There are plenty of awards to shoot for in the NHL, but the Hart Trophy is easily the biggest. It’s the league’s MVP award, so reading its list of winners is a quick guide to the players who sat atop the NHL in a given season.
The NHL announced the top three nominees for the 2010-11 season: Anaheim Ducks winger Corey Perry, Vancouver Canucks forward Daniel Sedin and Martin St. Louis of the Tampa Bay Lightning. Here’s a quick rundown of their superlative seasons.
Perry: No doubt about it, Perry had the hottest second half of any player in the NHL, scoring 19 goals in his final 16 games. The divisive Ducks winger was the only person to reach the 50-goal plateau this season, earning himself the Maurice Richard Trophy in the process. One interesting category that sets him apart from Daniel Sedin – his main competition for the MVP trophy – is time on ice. Perry was second among forwards with an average of 22:18 minutes on ice, including 1:38 of shorthanded time. That’s almost four more minutes per game than Sedin’s 18:38 total and six seconds of shorthanded time per game.
If you judge value by how much a player is used, Perry wins that margin by a substantial amount.
Sedin: Perry has his pluses, but Sedin’s +30 was the second highest plus/minus total among NHL forwards. He also lead the NHL in the all-important points category, taking home the Art Ross Trophy with 104 points (five more than St. Louis and six more than Perry). He was also the best player on the best team in the NHL. The question is: will voters allow him to match his twin Henrik Sedin, who won the Hart last season (as you can see from this post’s main photo, by the way)?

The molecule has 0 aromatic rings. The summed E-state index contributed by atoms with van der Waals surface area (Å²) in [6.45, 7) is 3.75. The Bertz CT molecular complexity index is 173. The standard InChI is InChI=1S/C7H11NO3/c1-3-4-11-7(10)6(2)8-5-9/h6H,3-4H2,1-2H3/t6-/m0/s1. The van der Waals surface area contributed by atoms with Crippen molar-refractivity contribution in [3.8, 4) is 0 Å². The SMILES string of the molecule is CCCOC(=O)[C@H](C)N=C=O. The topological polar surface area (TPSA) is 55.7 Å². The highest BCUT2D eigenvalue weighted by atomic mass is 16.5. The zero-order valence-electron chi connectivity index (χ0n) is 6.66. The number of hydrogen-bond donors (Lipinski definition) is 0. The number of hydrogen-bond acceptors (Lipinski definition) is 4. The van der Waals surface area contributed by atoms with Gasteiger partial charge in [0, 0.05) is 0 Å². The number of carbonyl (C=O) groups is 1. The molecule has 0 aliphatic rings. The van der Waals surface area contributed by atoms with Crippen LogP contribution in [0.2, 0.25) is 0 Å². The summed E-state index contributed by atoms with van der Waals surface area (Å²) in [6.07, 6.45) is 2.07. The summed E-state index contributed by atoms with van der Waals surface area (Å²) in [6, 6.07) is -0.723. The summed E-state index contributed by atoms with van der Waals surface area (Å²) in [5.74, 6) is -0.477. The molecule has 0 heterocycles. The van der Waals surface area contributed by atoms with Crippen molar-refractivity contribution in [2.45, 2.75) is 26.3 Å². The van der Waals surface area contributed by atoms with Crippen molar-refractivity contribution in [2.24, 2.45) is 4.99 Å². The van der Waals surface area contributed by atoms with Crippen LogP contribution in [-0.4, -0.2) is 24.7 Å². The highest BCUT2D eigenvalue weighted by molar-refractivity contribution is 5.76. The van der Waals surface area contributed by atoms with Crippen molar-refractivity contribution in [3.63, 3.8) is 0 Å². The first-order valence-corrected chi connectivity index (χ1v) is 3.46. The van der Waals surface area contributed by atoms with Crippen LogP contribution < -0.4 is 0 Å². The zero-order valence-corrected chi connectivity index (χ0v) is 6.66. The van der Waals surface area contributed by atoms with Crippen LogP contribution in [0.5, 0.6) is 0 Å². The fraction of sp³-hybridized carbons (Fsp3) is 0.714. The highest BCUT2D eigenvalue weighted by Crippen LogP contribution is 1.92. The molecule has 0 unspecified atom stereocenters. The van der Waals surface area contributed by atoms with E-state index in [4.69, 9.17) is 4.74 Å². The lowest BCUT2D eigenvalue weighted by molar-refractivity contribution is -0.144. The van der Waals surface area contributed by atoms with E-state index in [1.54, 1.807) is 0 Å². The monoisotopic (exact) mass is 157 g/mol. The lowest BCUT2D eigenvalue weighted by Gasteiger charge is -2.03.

St. Louis: The Lightning’s pint-sized star is the dark horse of this race, but that shouldn’t camouflage another outstanding season by St. Louis. He finished second in the league in scoring with 99 points, getting stronger while his much-ballyhooed linemate Steven Stamkos sagged. That’s the thing about St. Louis, though. While Tampa Bay hits peaks and valleys, he’s almost always a world-class player and person.
So now that you’re caught up to speed about the three finalists, tell us which player you think is most deserving. Should it be the polarizing (and pulverizing) force in Perry, the scoring leader in Sedin or the undersized brilliance of St. Louis? Let us know by voting in the poll and sharing your thoughts in the comments.